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Cuban rhythms

King Bongo: A Novel of Havana, Thomas Sanchez, Alfred A. Knopf: 310 pp., $25

May 18, 2003|Michael Harris | Michael Harris is a regular contributor to Book Review.

Divide the reputation of a book by the number of people who have actually perused its pages, and you arrive at what might be called the "Moby-Dick" ratio -- the curse of the critically acclaimed author whom nobody seems to have read. It doesn't help when the book itself is as weighty as the reputation. Thomas Sanchez's "Rabbit Boss" and "Mile Zero" are viewed, in some circles at least, as masterpieces of American fiction. The French have named Sanchez a chevalier de l'Ordre des Arts et Lettres. But we Americans, who tend to like big books only if they're Styrofoam-light, like movie-set boulders, have declined to do the heavier lifting required.

It's no wonder, then, that Sanchez has opted to make his new novel, "King Bongo," a little more user-friendly. It's short. It's fast. It's a thriller. It's sexy and violent and set in an exotic locale -- Havana, Cuba, in 1957, when Fidel Castro and his rebels are still "bearded boy[s]" up in the mountains. It has cartoonish characters with nicknames -- the Bad Actor, Johnny PayDay, the Panther, Leaping Larry Lizard. Though its plot is convoluted, the narration is as propulsive as the Gulf Stream.

Does this mean that the Sanchez who startled and awed us with the opening chapter of "Rabbit Boss" -- in which Sierra natives see members of the Donner Party eating one another and wonder, with justified foreboding, what kind of people these white savages must be -- has given up, sold out, gone commercial? Not really. "King Bongo" uses the conventions of the thriller, mixed with a little magical realism and a lot of parody, to approach serious issues from a different angle.

The title character is the classic uncommitted man who is forced to choose sides. King Bongo is half American, half Cuban, a skilled musician with "a natural rhythm drumming in his blood ... like a guy poised high up on a tightrope while the earth spun out of control below." He's a ladies' man who avoids marriage, an insurance salesman who capitalizes on other people's disasters.

Bongo has white skin, but his sister, the Panther, the top showgirl at the mob-run Tropicana casino, is black. When they were children, their father played bongo rhythms on their shaven heads, chanting: "The Bongo has two heads, man and woman, hate and love, war and peace! Those heads are always at odds! The Bongo is the same drum!" The mismatched siblings, like the two-headed drum, stand for Cuba itself: rich culture and political repression, racial mixing and segregation, Havana's colonial mansions built on the profits of slavery in the sugar-cane fields.

On New Year's Eve, Bongo is visiting the Tropicana in hopes of selling a policy to its owners when a bomb explodes, killing one of his girlfriends. In the confused aftermath, his sister disappears. Bongo isn't the only one desperate to find her. Capt. Humberto Zapata of dictator Fulgencio Batista's secret police also loves the Panther; he rescued her from a flood when she was a child and has obsessively driven off or killed her other suitors.

Meanwhile, the rebels are plotting to assassinate Batista as the dictator sits in a reviewing stand of a car race along the Malecon, Havana's harborside drive. He will be shot by a sniper -- Sweet Maria, who doubles as a hotel maid and as a bar girl/boy at a rough-trade bar called the Three Virgins. But there's a counterplot. The mob, aware of the assassination plan, wants to protect its casino investments by preventing a Communist takeover. The local kingpin, Lizard, has brought in a hit man, PayDay, to shoot the shooter and win Batista's gratitude.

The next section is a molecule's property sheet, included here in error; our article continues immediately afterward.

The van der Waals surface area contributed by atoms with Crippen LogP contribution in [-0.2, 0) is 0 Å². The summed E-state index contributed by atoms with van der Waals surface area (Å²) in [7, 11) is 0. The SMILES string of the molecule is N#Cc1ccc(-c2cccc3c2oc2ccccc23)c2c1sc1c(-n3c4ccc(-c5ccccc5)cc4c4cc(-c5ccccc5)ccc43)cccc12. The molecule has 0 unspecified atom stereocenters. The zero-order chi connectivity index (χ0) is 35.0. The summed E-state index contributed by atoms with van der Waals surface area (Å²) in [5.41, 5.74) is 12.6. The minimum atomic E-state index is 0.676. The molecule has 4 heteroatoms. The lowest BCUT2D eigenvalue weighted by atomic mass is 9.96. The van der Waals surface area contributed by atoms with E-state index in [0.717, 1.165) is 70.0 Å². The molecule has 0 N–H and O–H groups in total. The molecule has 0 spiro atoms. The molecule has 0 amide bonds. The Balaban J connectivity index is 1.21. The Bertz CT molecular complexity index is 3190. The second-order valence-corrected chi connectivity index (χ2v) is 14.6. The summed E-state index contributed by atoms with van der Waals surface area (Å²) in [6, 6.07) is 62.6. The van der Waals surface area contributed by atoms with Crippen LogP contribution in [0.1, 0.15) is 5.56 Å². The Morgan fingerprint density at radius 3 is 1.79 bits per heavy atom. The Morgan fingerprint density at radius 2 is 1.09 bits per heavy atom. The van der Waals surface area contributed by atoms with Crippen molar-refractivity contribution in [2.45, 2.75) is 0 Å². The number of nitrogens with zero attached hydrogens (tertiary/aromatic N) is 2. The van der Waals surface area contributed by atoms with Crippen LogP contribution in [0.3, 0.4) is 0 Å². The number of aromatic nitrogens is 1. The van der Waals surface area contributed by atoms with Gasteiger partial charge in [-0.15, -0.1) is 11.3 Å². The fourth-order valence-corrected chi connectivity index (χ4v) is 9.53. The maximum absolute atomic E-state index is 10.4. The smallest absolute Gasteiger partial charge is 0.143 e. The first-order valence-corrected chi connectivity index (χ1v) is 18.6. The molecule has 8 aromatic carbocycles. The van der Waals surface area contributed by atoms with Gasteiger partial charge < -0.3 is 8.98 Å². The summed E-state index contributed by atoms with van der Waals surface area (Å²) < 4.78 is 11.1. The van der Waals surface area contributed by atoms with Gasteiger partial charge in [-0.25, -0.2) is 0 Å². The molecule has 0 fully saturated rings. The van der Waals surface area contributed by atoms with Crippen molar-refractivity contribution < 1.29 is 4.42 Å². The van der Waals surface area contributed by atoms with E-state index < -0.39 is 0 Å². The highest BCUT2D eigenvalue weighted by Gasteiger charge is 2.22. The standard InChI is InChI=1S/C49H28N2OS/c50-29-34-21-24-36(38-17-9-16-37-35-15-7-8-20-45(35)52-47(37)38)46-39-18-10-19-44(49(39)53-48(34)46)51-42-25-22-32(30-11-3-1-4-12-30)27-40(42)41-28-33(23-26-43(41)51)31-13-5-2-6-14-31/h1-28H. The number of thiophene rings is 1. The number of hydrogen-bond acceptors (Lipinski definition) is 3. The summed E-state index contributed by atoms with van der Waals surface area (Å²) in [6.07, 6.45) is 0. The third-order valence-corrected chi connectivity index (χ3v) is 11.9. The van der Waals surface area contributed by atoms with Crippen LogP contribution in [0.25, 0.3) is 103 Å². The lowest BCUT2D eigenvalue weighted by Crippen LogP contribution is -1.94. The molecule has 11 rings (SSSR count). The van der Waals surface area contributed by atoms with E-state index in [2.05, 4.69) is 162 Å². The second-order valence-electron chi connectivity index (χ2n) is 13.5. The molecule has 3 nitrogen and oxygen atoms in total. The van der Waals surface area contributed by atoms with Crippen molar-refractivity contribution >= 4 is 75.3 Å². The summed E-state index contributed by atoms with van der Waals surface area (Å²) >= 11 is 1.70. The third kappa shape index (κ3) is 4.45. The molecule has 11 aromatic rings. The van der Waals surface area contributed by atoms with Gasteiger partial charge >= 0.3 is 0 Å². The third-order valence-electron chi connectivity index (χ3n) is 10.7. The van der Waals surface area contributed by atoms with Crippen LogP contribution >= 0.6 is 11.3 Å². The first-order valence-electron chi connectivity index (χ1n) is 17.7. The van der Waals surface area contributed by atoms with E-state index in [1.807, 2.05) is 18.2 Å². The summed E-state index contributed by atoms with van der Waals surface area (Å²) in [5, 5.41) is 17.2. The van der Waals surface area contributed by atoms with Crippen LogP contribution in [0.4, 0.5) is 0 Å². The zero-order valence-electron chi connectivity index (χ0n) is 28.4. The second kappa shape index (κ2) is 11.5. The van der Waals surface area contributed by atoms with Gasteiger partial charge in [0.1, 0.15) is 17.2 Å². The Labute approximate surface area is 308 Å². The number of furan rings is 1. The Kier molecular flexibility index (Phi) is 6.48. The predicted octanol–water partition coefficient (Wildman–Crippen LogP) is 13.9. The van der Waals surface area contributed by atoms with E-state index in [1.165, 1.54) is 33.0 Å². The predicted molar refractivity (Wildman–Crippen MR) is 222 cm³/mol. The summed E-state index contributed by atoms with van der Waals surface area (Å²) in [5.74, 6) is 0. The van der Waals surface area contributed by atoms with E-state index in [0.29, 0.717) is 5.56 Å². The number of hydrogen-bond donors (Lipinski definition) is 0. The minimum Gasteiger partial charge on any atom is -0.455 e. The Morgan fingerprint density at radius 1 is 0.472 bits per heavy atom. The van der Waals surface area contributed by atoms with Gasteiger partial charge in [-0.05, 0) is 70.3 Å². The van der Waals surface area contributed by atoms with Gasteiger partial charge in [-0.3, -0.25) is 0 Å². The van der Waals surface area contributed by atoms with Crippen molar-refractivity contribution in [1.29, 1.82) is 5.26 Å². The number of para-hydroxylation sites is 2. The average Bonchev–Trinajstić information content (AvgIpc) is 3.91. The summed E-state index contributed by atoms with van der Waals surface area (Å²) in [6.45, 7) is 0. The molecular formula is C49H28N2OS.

There's even a counter-counterplot, orchestrated by the Bad Actor, an aging Hollywood star who lets Batista fondle his teenage mistress but also bankrolls the rebels. He tries to seduce PayDay's ditzy wife -- who deflects questions by quoting the inane lyrics of show tunes -- to learn the mob's intentions. Lizard takes a dim view of this, realizing that the Bad Actor's glory days were soon to end: "The Right Guys had found out he was betting all four corners of the table. No one gets away with that unless he owns the table."

Bongo's search for the Panther leads him to Havana's central square, where a shoeshine man is privy to every rumor; to a Chinese orchid fancier, Mr. Wu, whose laundry empire keeps tabs on everyone's underwear; to race driver Guy Armstrong, a habitue of the Three Virgins whose blond, beautiful, icy wife, Elizabeth, is playing perhaps Havana's deadliest game; to the Blue Mansion, where Zapata tortures Batista's enemies; and to the Pineapple Field, where he dumps their mutilated bodies.

But the answers Bongo seeks are to be found in the muddy, disease-ridden slum where he grew up. Revolution, Sanchez makes us conclude, was justified, even inevitable, no matter how badly it turned out.

*

From 'King Bongo'

She crossed her long legs. ... 'Tell me, exactly what line of business are you in?'

'I'm, uh, an insurance salesman, an insurance adjuster, an insurance investigator. Property, fire, theft, accident.'

'You must be very successful. The roads of Cuba are simply murderous. You can make a tidy living on auto accidents alone. There are more automobile accidents per capita in Cuba than in any other place in the world. People are just crazy on these roads.'

'You're very knowledgable about the conditions of our roads and drivers.'

'I have to be. I'm paying a fortune to insure my three cars here. More than I pay for my five cars in Newport.'

'Let's just say that in Cuba driving is considered a sport.'

'A blood sport .... '

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